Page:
Dementia is complex, heterogeneous, multifactorial condition with aging as a major risk factor, and depression and diabetes/obesity onset make it more complex. The brain demands glucose, but systemic organs do not; when you put patients on diabetic intervention, the brain drops energy cellular energy metabolism. Depression is another story; it has been known for many years that neurotransmitter loss is a causal factor for 80% of depression, and every form of dementia has low neurotransmitters, especially serotonin. I have studied serotonin in the subcortical brain for the last 20 years. At the cellular and molecular level, we see changes in neuroprotection and added neural resilience. We have also reported the benefit of serotonin in nonhuman primate models, rodent models and human clinical trials by others. 

However, there are still some unanswered questions about how serotonin affects so many physiological processes. I think I am close to answering it, and that is what we are working on for this grant: how serotonin affects cellular mechanisms canonically and noncanonically in relation to depression, dementia and diabetes/obesity.

What do you hope this research will accomplish?

The subcortical brain is not studied much in neurological disorders. Our objective is to establish the connection of the pivotal brain area connecting the central nervous system, brain and blood-brain barrier. Research into serotonin synthesis in the subcortical raphe area unfolds the intracellular pathology in what I call the 3Ds: depression, diabetes and dementias. This five-year funding will allow us to establish strong links in the 3Ds. This will allow more training opportunities for people interested in the research. And by the last year of the grant, we will definitely be able to find multiple avenues for new therapeutic targets and disease development.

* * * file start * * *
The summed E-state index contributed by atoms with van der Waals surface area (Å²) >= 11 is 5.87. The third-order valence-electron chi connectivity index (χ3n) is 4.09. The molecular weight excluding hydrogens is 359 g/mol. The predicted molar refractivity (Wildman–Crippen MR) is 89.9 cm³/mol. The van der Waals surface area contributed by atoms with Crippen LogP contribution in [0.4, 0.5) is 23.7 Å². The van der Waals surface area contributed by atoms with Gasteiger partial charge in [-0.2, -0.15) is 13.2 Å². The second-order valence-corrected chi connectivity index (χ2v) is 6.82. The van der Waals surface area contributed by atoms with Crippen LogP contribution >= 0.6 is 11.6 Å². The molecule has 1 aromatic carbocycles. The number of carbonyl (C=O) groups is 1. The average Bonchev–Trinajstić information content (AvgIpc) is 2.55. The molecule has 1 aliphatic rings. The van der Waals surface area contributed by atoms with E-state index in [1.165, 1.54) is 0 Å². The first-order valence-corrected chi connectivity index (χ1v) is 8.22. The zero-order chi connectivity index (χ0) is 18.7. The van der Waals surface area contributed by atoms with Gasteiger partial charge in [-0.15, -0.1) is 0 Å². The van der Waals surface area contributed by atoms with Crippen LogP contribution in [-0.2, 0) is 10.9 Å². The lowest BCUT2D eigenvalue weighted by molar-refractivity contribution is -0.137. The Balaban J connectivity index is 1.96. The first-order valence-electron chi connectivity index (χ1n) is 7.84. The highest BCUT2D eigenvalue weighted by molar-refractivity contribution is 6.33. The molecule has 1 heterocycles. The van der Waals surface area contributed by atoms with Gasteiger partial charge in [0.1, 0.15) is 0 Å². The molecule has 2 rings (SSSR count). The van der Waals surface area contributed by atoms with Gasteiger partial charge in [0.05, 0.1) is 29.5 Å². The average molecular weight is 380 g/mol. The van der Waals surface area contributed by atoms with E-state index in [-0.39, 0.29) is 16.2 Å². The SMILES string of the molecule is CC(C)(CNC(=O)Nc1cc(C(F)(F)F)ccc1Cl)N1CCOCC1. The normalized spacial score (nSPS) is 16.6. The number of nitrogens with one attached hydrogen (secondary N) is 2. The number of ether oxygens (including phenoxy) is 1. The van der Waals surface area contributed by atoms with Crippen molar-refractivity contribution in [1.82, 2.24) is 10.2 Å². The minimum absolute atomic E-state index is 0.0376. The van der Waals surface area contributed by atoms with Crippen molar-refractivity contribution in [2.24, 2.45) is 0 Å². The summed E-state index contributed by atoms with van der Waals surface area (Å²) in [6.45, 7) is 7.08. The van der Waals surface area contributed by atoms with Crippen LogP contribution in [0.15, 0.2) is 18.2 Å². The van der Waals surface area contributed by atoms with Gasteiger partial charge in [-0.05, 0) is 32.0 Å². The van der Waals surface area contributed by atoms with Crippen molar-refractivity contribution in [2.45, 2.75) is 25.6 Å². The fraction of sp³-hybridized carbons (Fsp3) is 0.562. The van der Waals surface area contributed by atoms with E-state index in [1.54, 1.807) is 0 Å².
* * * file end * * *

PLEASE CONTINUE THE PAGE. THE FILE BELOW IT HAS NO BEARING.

You are the only female researcher at Texas Tech currently funded by a five-year R01 grant through the National Institutes of Health. To you, what does that say about the importance of this research?

I was pleasantly surprised when I was told I had created a history at Texas Tech! I laughed as I don't think it happened without my support team's assistance. 

Without a doubt, if the chair of nutritional sciences, Dr. Nikhil Dhurandhar, and the dean of the College of Human Sciences, Dr. Tim Dodd, did not let me have the lab on the fourth floor, it might not have happened. Dr. Dodd and Dr. Dhurandhar are visionary scientists who helped me succeed. I submitted this grant with two of my colleagues, Dr. Vijay Hegde and Dr. Andrew Shin, who are also interested in similar research, so we have a strong team. Dr. Dhurandhar and Dr. P. Hemachandra Reddy, the vice chair for research in internal medicine at TTUHSC, are consultants on this grant. I cannot believe I have such a great team. I also have passionate lab personnel, who brainstorm and conduct the lab work efficiently. 

As a woman researcher hailing from India, my learning curve was self-motivation. I came from a Hindi medium school, and in sixth grade, when I presented Mendelian genetics, I was mocked for writing chromosome as “chronosone.” I was not very happy; I asked my parents if I could learn science from an English medium, and I moved on to reading a lot. I always had great mentors and an encouraging family, especially my mom and my husband. I lost my mom to COVID-19 in April 2021, and when I got this grant, I cried a lot because she was always supporting me, saying, “Don't worry; you will get it.” She was there when I submitted it and was not there when I got it.